Safe Harbour 2.0 Contains “Suspension Clause”

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New data sharing agreement with United States can be suspended over privacy concerns, warns EU official

The European Union has the right to suspend any new data sharing agreement with the United States and Europe if privacy concerns are raised once again.

This is the stark warning from the EU Justice Commissioner, and comes ahead of the signing of any new data sharing deal with America.

Suspension Clause

The European Union Court of Justice (CJEU) ruled in early October that the Safe Harbour data-sharing agreement between the United States and Europe, that had been in existence for 15 years, was invalid.

The EU and the US have been in negotiations for the past two years over a new agreement to replace Safe Harbour, that would better protect data being transferred to the US, in light of the NSA spying revelations by Edward Snowden.

In May it was revealed those negotiations were very close to completion. Those talks have fresh urgency, and it is thought a new deal could be in place as soon as January.

US Europe America EU - Shutterstock: © argusBut the EU has warned that if it fears the United States is not safeguarding privacy enough, it can suspend the new agreement. This emerged during a speech by the EU Justice Commissioner Vera Jourova at 6th Annual European Data Protection and Privacy Conference in Brussels.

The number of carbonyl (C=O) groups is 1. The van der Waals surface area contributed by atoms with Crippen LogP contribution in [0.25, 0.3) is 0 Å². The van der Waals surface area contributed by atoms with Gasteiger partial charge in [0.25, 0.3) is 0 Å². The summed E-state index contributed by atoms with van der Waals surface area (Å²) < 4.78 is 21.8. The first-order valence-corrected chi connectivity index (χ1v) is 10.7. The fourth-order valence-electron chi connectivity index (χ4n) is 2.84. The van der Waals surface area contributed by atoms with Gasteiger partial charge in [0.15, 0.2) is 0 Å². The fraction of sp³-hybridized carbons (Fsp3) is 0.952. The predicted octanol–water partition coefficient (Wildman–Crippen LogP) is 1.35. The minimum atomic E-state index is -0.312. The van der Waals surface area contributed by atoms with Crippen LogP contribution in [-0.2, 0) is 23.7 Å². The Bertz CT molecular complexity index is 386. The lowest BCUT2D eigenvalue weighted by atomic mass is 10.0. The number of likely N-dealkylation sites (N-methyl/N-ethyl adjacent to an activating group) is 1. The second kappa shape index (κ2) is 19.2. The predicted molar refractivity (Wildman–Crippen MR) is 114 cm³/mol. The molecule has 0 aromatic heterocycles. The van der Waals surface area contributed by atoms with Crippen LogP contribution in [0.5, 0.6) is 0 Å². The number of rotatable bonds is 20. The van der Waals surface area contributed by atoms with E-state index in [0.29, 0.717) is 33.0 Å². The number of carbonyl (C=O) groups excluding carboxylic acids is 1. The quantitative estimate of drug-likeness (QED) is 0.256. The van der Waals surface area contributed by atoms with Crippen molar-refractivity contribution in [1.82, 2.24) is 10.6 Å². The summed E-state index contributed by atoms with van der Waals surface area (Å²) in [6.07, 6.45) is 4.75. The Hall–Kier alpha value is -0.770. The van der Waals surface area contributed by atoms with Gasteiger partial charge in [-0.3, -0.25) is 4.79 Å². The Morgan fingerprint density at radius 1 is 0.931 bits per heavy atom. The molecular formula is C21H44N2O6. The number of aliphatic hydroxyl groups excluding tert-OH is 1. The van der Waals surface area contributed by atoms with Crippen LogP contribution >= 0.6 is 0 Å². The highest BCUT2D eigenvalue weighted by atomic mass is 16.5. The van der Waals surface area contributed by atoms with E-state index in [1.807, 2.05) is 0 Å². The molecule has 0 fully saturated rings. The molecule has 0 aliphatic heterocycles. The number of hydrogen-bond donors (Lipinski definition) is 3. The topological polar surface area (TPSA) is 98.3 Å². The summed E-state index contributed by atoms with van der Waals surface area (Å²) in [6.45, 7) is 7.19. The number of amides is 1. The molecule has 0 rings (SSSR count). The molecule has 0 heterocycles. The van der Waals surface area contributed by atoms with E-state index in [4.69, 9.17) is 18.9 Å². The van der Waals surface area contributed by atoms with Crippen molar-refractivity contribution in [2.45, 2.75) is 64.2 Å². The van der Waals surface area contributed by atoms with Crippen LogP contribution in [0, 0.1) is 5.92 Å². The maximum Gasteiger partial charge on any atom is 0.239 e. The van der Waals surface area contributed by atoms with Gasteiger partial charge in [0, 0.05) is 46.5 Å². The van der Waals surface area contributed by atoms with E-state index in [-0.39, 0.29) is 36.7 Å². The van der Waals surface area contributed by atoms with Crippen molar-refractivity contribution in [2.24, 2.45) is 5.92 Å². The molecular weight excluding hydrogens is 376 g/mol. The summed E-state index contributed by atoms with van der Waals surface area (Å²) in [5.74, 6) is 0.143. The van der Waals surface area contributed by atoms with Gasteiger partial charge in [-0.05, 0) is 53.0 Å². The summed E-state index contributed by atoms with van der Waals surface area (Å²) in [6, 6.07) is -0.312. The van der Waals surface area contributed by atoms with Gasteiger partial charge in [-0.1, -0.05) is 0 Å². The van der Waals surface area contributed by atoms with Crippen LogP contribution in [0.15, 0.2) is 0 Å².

“We have been negotiating a renewed, safer arrangement for transatlantic data transfers with our American partners since 2014,” she said. “A renewed arrangement that will mean robust safeguards for citizens and legal certainty for businesses. I got the impression in Washington that the US side shares this aim and I hope they share our sense of urgency after the judgement.”

“In the new Safe Harbour there will be a suspension clause, saying that under concrete conditions we are going to suspend (it),” Commissioner Vera Jourova was then quoted by Reuters as saying.

Agreement Fallout

The suspension of the Safe Harbour agreement in October has certainly caused a great deal of anxiety.

It alarmed thousands of businesses including Google and Facebook as they transfer data between the US and Europe. Even more alarming for them is these firms potentially face legal action beginning at the end of January 2016 over the matter.

The British data protection watchdog (the ICO) had sought reassure British firms in the interim, and the EC has also published its own guidelines for firms, but it has effectively warned that the current Safe Harbour deal is dead and buried, and should not be used.

And European data regulators have also confirmed that those transfers can no longer legally be carried out under the current Safe Harbour rules.

In November the Commission effectively told the United States the ball is in their court regarding the future progress of the Safe Harbour data agreement.

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Author: Tom Jowitt
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